Search results for: Cuenca Alexander
Page 1/1 8 items
This article examines how various aspects of the first author's identity, i.e. natural, institutional, discursive, and affinity, intersected during his first semester as teacher educator. The experience of the novice teacher educator revealed that his preoccupation with students’ perceptions of who he was as a teacher and as an individual prevented any substantial consideration of the kind of teacher educator he wanted to be. Given the insecurities often tied to this new professional identity, the authors argue that it is important to consider and negotiate the pedagogical and professional development of first-time teacher educators.The authors believe that an emphasis on community should be promoted in order to enhance the possibilities of teacher education. They say that novice teacher educators should be surrounded by like-minded individuals who function as both critical friends and a supportive community.
Updated: Oct. 01, 2017
In this study, the author investigates how student teachers perceive legitimacy conferred by their cooperating teachers. As this study illustrates, the ways in which cooperating teachers provide access to the lived experience of teaching are consequential. Being more than just a conduit for conveying the knowledge of teaching during the student teaching experience, cooperating teachers must be conscious of the moves they make and the access they provide student teachers to the work of teaching and teachers.
Updated: May. 23, 2017
Two Roadmaps, One Destination: The Economic Progress Paradigm in Teacher Education Accountability in Georgia and Missouri
In this article, the authors argue that the national conversation around teacher education accountability in the United States derives from a specific policy paradigm about the utility of teacher preparation. Specifically, they discuss the procedures these states are using to connect P–12 teacher performance with teacher preparation programs. The authors present cases from Georgia and Missouri illustrating how these policy paradigms have resulted in outcomes-based accountability initiatives for teacher education.
Updated: May. 27, 2015
In this article, the authors use recent empirical research into the school-based mentoring of student teachers to describe three conceptions of mentor teacher roles and responsibilities. The article describes the following roles that include a consideration of the mentor teacher as (1) instructional coach, (2) emotional support system, and (3) socializing agent.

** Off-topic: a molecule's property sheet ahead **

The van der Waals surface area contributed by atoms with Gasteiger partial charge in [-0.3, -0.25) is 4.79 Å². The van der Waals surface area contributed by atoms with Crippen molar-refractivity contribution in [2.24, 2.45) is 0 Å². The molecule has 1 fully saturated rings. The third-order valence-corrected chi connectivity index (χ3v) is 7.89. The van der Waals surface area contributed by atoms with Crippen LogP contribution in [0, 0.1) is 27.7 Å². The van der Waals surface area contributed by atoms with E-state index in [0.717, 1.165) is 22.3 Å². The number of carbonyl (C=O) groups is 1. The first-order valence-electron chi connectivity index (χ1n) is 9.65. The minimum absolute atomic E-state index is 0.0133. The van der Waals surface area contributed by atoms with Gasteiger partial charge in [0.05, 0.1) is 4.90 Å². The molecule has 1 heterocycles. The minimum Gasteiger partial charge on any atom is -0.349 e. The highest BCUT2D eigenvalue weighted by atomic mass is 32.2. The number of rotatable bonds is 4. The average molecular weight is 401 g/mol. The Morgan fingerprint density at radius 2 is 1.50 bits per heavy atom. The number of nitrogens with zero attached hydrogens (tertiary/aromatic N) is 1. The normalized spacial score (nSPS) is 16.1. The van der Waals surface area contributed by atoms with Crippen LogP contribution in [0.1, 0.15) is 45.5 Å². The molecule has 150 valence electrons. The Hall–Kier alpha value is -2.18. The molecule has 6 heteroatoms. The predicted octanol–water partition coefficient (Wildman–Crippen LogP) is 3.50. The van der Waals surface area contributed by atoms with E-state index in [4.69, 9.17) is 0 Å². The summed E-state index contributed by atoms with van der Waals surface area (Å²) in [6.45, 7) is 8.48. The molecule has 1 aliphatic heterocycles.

Updated: Dec. 22, 2014
Negotiating Accountability during Student Teaching: The Influence of an Inquiry-Based Student Teaching Seminar
This article examines how an inquiry-based social studies student teaching seminar helped three preservice teachers negotiate the pressures of standards-based reforms during student teaching. The author explores how initial perceptions of standardization and high-stakes testing corroded images of powerful teaching and created an ex post facto relationship with teaching social studies.
Updated: Sep. 22, 2014
Creating A “Third Space” in Student Teaching: Implications for the University Supervisor’s Status as Outsider
The work of teacher education during student teaching typically takes place in two distinct “spaces”: placement sites and college/university settings. University supervisors created a unique pedagogical space for student teachers. This space allowed student teachers to learn across different discourse communities. Yet this configuration led the university supervisors, whose work primarily took place in the field, to feel like “outsiders.” To redress this concern, a third learning space was incorporated into the authors' student teaching seminar.
Updated: Jun. 28, 2012
This article provides a conceptual framework for university supervisors. The author uses care, thoughtfulness, and tact as a conceptual framework. The author argues for an interactive and responsive pedagogy of field-based teacher education grounded in the university supervisor's concern for the development of the student teacher.
Updated: Jun. 13, 2011
This study examines how the author’s experience as a classroom teacher shaped the pedagogical decisions which the author made during his first semester as a university supervisor. Furthermore, this self-study provides an insider’s account of the author’s practice as a novice university supervisor. The findings suggest that the author constructed a pedagogy of field-based teacher education. This pedagogy was guided by a rationale which the author terms in loco paedagogus, whereby the author instructs students based on how the author would react in a similar situation.
Updated: Jun. 20, 2010